Seattle Mariners: Jesus Guzman is currently the top third base prospect in the M's system - which doesn't make for an exciting comparison to Ian Stewart. Guzman's bat plays better at second base.
Hanley Ramirez (BOS), 21, Portland - AA - .276/.340/.419, 5 HR, 30 RBI, 18 SB: Ramirez is a five-tool prospect that has the skills to play anywhere on the diamond. At 6-foot-2 and 185 pounds, Ramirez combines his 20-25 home run power potential with plus speed and a quality throwing arm. If he stays with the Boston organization, he may be forced to move to second base or center field due to the presence of Edgar Renteria. Ramirez is a premium prospect who could surpass the all-around abilities of any current Red Sox player.
Ramirez has hot competition from Joel Guzman (LAD) and Angels slugger Brandon Wood. None of the three are sure bets to stick at shortstop, but Ramirez may have the best shot. Wood and Guzman have a sizable advantage in the power department, allowing for better offensive fits at third base or the outfield. Ramirez is the best overall athlete of the trio, landing him the nod.
Seattle Mariners: Finally a position the Mariners can compete at, if not for blue-chip talent, than for depth. M's 2003 first rounder Adam Jones and Venezuelan switch-hitting defensive wizard Asdrubal Cabrera lead the pack but Cuban defector Yunieksy Betancourt might be the long-term answer. Betancourt has plus range and great footwork to go with solid speed and an average bat. The 23-year-old has the tools to hit in the big leagues and his defense would rank in the top five in the league - right now.
Jeff Mathis (LAA), 22, Salt Lake City - AAA - ..280/.345/.504, 11 HR, 44 RBI, 25 BB, 54 K: Mathis hit just .223 with 100 strikeouts in Double-A Arkansas last season, a year to forget for the game's best catching prospect. The 22-year-old has rebounded nicely and is likely to get every chance at the Halos starting spot in 2006 – if not sooner. Mathis has power that could reach the 20-homer mark, but his best asset is between his ears – right where you want your catchers best tool.
With Joe Mauer in the majors, the catcher's spot came down to Angels backstop Jeff Mathis, the Dodgers top catching prospect Dioner Navarro and Atlanta's Brian McCann. Mathis' offensive prowess made the difference.
Seattle Mariners: Currently, Rene Rivera and Robert Johnson are the top two catching prospects in the system, but that's only until Jeff Clement signs a contract. The M's top pick last month has 30-homer power and if he improves defensively as expected, could outhit Mathis, especially in the power department. Rivera has a chance to become a solid defensive catcher with average offensive abilities while Johnson is a catch and throw type with a solid bat. Clement is the key to the M's future behind the dish and his success would push the club over the top of the rest of the league.
Matt Cain (SF), 20, Fresno – AAA - 5-4, 3.84 ERA, 93.2 IP, 70 H, 106 K, 49 BB: The right-handed Cain offers a low-to-mid 90s fastball and a power curve. The 20-year-old is using his improved change-up more often this season and though his command needs polishing, Cain is as close to being ready for the next level as any of the top pitchers in the minors. With a sharper second half, Cain will see SBC Park sooner or later and has a chance to be a No. 1 starter.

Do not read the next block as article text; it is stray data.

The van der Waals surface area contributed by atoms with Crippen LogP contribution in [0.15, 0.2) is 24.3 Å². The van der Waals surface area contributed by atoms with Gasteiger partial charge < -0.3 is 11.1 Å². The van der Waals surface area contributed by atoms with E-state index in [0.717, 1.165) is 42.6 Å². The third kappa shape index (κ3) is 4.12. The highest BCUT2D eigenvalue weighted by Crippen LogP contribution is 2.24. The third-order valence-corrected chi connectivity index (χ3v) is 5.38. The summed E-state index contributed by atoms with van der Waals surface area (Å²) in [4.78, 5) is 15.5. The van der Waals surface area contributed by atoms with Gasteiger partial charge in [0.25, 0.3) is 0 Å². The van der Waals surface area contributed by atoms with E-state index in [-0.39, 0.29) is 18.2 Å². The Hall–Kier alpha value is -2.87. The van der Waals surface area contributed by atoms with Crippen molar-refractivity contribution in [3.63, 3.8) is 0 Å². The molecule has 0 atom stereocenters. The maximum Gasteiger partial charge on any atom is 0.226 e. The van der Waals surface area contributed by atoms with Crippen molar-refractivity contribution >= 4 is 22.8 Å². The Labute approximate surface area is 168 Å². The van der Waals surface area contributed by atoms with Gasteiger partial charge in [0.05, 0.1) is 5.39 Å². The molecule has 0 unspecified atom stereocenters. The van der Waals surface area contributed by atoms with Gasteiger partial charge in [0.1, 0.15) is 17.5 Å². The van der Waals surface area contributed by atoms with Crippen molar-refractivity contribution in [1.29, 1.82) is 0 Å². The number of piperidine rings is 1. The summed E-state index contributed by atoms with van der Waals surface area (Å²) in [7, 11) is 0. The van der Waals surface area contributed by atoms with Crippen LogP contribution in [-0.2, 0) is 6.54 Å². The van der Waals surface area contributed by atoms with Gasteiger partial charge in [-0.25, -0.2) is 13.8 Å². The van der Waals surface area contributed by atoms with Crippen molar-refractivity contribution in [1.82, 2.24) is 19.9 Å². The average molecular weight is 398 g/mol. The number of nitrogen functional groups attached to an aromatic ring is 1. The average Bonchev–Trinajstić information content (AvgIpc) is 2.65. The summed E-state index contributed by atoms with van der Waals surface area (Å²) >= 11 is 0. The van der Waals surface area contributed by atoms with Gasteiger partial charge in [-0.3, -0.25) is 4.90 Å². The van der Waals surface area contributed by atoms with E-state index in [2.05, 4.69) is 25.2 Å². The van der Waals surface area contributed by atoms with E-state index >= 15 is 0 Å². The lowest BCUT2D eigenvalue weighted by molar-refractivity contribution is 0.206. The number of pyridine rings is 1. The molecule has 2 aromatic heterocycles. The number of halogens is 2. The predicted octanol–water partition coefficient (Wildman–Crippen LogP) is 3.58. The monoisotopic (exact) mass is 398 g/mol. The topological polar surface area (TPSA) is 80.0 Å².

Chad Billingsley (LAD), 20, Jacksonville – AA - 6-4, 4.22 ERA, 85.1 IP, 77 H, 101 K, 29 BB: Billingsley's 4.22 ERA is inflated in the Southern League, but the right-hander's peripheral numbers remain terrific in his first season in Double-A. Over the course of the three seasons Billingsley has been in pro ball, batters are hitting just .211 off of him. Sitting in the 93-95 range, Billingsley is the quintessential power pitcher. Without a usable change-up, he uses both a curve ball and a slider to finish off hitters. Billingsley is a potential No. 1 starter for the Dodgers.
Anthony Reyes (STL), 23, Memphis – AAA - 6-3, 2.93 ERA, 73.2 IP, 56 H, 72 K, 17 BB: Reyes may break through and hop into the Cardinals rotation later this season and his consistency is the leading reason. Comfortably sitting in the low 90s with his fastball, Reyes works hitters all over the strikezone with his slider and quality change-up. The USC product has the stuff to become a frontline starter in the big leagues.
The above trio had mucho competition from the likes of Florida's Scott Olsen, White Sox right-hander Brandon McCarthy and the red-hot Jon Lester of the Red Sox. Cain, Billingsley and Reyes are a blink of an eye away from the big leagues, and may be the best equipped to handle the majors once they get there.
Seattle Mariners: Felix Hernandez remains the games best pitching prospect. The 19-year-old's arsenal exceeds that of any other minor league pitcher - and most big leaguers. Sitting in the 93-96 range and occasionally touching 97 and 98 with the fastball, Hernandez fools hitters into poking weak ground balls to second base and shortstop with his low-90s two-seamer that dives down and away frm right-handers and in on lefties.
The hammer curve ball is devastating and the phenom's change-up might ultimately become his best pitch. When you have the minors best stuff, are just 19, and are continuously getting better on the mound, it's a pretty good bet that you will be success in Major League Baseball.